The Quebec bill runs counter to the Canadian Charter of Rights and Freedoms but the CAQ regime has resorted to the “notwithstanding” clause. This is meant to circumvent the Charter and preclude court challenges. Legal experts have said that despite the “notwithstanding” clause, the bill could still be challenged in a court of law because it would discriminate against Muslim women. Gender-based discrimination is not protected by the notwithstanding clause.

So how should one interpret CAQ’s headlong pursuit of a bill that targets religious minorities under the rubric of maintaining laïcité (secularism) in Quebec? There can be two interpretations. The Quebecois suffer either from an acute sense of inferiority complex, or they are racist. They may be both.

Debate about laïcité (secularism) in Quebec is not new but with CAQ’s rise to power last fall, it has assumed virulent form. A “grandfather” clause that exempts employees in their current jobs would effectively bar them from promotions or other public employment. Again, this is discriminatory.

An Angus Reid poll of last December shows there is great anti-Muslim bias in Canada with Quebec leading the way. There is much broader acceptance of other religious symbols: the Nun’s habit, Star of David, and the Crucifix (see table below).

Support for ban on religious symbols by public employees
Burka 77% 68% 79% 85% 72% 91%
Niqab 75% 65% 73% 86% 69% 91%
Hijab 33% 24% 30% 25% 23% 57%
Kirpan 68% 60% 69% 70% 61% 84%
Turban 30% 21% 24% 28% 20% 55%
Nun’s habit 22% 18% 21% 15% 14% 43%
Star of David 15% 11% 10% 8% 11% 32%
Crucifix 14% 10% 12% 6% 9% 27%

BC: British Columbia, AB: Alberta, SK: Saskatchewan, ON: Ontario, and PQ: Province of Quebec

It would be tempting but wrong to assume that the problem is confined to Quebec only as the table below for other provinces shows (http://angusreid.org/religious-symbols-workplace-quebec/). Canada’s largest and most multicultural province Ontario is little better. It currently has a Conservative government headed by Doug Ford, a former City Councillor. He is a high school dropout and has vowed to ban Quds Day rallies in Toronto and indeed throughout the province. He has also cut funding for schools and universities. The message he is sending is: if a high school dropout can become the premier of Canada’s largest province, what good is education.

Under Zionist influence and pressure, Ford has allowed a private member’s bill — Bill 84 — presented by MPP Roman Baber, another Zionist, in the provincial legislature that seeks to ban “hate rallies.” Without defining what constitutes “hate,” the bill has already passed second reading and is now before the Justice Committee. Speaker of the Provincial Assembly, not a judge in a court of law, would determine what constitutes “hate.” This is clearly politically motivated and is aimed at banning Quds Day rallies by labeling them as “hate rallies.”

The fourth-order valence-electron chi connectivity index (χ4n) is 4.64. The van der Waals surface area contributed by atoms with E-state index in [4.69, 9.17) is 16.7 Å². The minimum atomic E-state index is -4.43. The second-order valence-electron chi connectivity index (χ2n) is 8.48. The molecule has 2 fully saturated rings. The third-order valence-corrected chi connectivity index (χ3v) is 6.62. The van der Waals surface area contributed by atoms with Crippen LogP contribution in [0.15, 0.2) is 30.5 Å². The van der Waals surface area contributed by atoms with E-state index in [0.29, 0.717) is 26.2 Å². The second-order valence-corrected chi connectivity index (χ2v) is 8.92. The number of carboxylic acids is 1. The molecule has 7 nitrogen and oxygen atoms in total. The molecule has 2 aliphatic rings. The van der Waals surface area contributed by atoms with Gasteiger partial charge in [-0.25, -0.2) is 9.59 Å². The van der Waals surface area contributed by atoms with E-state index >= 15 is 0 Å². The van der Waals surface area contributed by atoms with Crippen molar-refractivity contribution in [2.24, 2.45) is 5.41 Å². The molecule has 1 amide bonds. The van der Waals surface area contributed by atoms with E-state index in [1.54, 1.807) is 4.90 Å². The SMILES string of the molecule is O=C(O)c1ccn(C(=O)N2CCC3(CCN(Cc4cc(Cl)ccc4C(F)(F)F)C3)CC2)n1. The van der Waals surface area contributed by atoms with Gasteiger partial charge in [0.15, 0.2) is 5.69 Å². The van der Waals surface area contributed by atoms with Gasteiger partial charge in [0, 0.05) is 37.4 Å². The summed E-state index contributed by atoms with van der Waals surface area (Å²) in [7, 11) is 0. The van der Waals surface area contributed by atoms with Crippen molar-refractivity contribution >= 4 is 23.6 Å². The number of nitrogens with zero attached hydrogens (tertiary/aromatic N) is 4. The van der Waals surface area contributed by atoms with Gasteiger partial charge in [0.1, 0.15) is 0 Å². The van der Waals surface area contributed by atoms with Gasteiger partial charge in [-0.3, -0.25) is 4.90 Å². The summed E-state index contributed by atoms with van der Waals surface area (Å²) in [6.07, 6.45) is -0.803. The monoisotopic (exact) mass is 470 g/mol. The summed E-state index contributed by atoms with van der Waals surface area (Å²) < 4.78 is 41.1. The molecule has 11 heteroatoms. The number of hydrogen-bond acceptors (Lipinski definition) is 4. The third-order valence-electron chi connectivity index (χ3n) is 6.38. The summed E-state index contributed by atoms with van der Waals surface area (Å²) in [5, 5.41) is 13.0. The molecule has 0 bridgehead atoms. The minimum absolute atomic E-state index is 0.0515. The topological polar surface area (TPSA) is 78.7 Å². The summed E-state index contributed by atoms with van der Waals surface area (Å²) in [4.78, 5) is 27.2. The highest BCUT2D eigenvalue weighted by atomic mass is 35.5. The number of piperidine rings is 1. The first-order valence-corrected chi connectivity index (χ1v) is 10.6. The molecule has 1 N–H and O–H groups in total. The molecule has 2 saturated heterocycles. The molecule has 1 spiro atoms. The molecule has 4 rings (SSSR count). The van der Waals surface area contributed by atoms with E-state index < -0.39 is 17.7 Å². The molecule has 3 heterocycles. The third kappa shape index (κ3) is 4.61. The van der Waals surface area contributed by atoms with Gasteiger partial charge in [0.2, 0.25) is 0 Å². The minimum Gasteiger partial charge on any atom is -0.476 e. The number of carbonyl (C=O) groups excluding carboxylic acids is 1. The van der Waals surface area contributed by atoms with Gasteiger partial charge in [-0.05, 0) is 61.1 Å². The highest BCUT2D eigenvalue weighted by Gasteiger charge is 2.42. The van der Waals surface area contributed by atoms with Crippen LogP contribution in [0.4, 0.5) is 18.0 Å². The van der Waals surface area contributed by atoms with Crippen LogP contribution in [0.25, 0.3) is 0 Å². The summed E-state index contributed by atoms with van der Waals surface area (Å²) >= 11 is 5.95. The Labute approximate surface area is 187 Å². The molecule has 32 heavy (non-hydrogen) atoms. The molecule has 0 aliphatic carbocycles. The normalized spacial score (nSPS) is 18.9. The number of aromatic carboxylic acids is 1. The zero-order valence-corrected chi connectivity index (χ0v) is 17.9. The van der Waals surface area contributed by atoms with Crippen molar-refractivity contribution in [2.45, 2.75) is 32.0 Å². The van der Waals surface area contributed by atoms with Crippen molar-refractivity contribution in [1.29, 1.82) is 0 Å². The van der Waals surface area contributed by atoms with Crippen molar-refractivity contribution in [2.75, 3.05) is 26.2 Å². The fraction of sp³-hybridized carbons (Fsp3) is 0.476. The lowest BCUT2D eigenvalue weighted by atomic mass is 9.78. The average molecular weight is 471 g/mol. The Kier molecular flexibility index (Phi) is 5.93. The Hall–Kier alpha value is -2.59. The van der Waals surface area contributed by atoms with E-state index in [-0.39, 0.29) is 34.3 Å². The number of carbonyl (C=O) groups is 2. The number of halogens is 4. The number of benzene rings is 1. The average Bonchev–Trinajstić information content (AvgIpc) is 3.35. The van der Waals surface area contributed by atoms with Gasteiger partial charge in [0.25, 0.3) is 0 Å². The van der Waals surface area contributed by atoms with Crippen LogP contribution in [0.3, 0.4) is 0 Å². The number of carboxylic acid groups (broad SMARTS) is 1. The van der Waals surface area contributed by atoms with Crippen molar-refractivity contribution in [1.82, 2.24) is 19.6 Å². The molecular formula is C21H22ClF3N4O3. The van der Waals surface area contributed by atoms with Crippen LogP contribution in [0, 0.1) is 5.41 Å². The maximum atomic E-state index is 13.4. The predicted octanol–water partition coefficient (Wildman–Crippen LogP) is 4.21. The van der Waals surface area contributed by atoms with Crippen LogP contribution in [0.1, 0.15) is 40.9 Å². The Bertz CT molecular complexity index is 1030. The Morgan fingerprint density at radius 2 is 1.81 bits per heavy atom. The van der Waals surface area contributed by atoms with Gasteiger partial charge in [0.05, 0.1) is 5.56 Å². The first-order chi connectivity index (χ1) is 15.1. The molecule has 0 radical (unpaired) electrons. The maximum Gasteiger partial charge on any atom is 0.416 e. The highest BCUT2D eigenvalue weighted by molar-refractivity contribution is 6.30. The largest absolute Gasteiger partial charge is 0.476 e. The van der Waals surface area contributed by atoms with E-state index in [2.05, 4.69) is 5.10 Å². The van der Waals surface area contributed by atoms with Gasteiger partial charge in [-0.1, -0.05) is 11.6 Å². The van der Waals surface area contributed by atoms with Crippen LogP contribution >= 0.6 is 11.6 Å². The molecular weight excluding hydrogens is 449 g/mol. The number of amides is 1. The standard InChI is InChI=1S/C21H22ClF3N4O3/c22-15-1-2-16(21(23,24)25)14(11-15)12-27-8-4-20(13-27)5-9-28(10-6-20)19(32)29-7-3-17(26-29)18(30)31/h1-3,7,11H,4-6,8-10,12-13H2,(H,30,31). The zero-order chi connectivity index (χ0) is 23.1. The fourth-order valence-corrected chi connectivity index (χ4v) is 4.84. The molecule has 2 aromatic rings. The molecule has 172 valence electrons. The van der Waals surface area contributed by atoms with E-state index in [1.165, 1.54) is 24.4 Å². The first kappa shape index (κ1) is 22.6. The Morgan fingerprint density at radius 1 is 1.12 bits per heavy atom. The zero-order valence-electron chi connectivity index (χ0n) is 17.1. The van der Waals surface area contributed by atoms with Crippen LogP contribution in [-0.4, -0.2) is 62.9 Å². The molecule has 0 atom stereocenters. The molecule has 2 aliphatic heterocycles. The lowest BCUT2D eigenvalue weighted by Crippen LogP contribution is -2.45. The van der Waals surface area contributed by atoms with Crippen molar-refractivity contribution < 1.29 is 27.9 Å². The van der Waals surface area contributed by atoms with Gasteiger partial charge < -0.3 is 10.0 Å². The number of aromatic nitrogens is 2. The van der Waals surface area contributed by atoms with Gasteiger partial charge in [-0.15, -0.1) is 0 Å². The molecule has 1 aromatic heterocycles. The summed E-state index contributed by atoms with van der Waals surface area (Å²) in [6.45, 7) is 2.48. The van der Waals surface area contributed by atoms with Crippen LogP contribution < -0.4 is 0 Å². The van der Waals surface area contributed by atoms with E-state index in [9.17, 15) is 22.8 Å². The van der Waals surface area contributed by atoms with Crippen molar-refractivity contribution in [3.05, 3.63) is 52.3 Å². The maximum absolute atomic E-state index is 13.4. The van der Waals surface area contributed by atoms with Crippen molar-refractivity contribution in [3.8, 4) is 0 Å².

At the federal level, the situation is little better. When Justin Trudeau became prime minister in October 2015, he touched all the right buttons and spoke against Islamophobia and other forms of racism that his predecessor Stephen Harper had indulged in. The telegenic Trudeau was seen as providing the healing touch but beyond rhetoric, his actions have been anything but.

Take his May 15 message to the Jewish community in Canada on the occasion of Israel’s independence day. Trudeau not only congratulated them but said anyone involved in the non-violent BDS campaign (Boycott, Divestment and Sanctions) against Israel was anti-Semitic. This comes straight from the Israeli hymn book and is aimed at complete delegitimization of the Palestinians’ struggle for freedom and dignity.

There is also a bill before the Canadian Senate where Linda Frum has used Trudeau’s designation of the BDS campaign as “anti-Semitic.” Trudeau presents himself as a liberal and has spoken out against Islamophobia — his favorite line during the 2015 election campaign was, “our diversity is our strength” — but when it comes to Israel, he is as hardcore as the Conservatives. His “Sunny ways” are beginning to look distinctly gloomy and dark.

When different levels of government embark on implementing laws that specifically target Muslims or ban rallies that draw attention to ongoing Israeli atrocities against Palestinians, these are green lights to racists and bigots to continue their attacks on innocent Muslims. Not surprisingly, there is an alarming rise in the number of white supremacist groups in Canada. There were only 13 such groups in 2015; today there are more than 80.

Attacks on Muslims and their places of worship have similarly escalated throughout Canada. The various pieces of legislation working their way through different levels of government will only increase attacks on Muslims.

Article from

Crescent International Vol. 48, No. 4

Ramadan 27, 14402019-06-01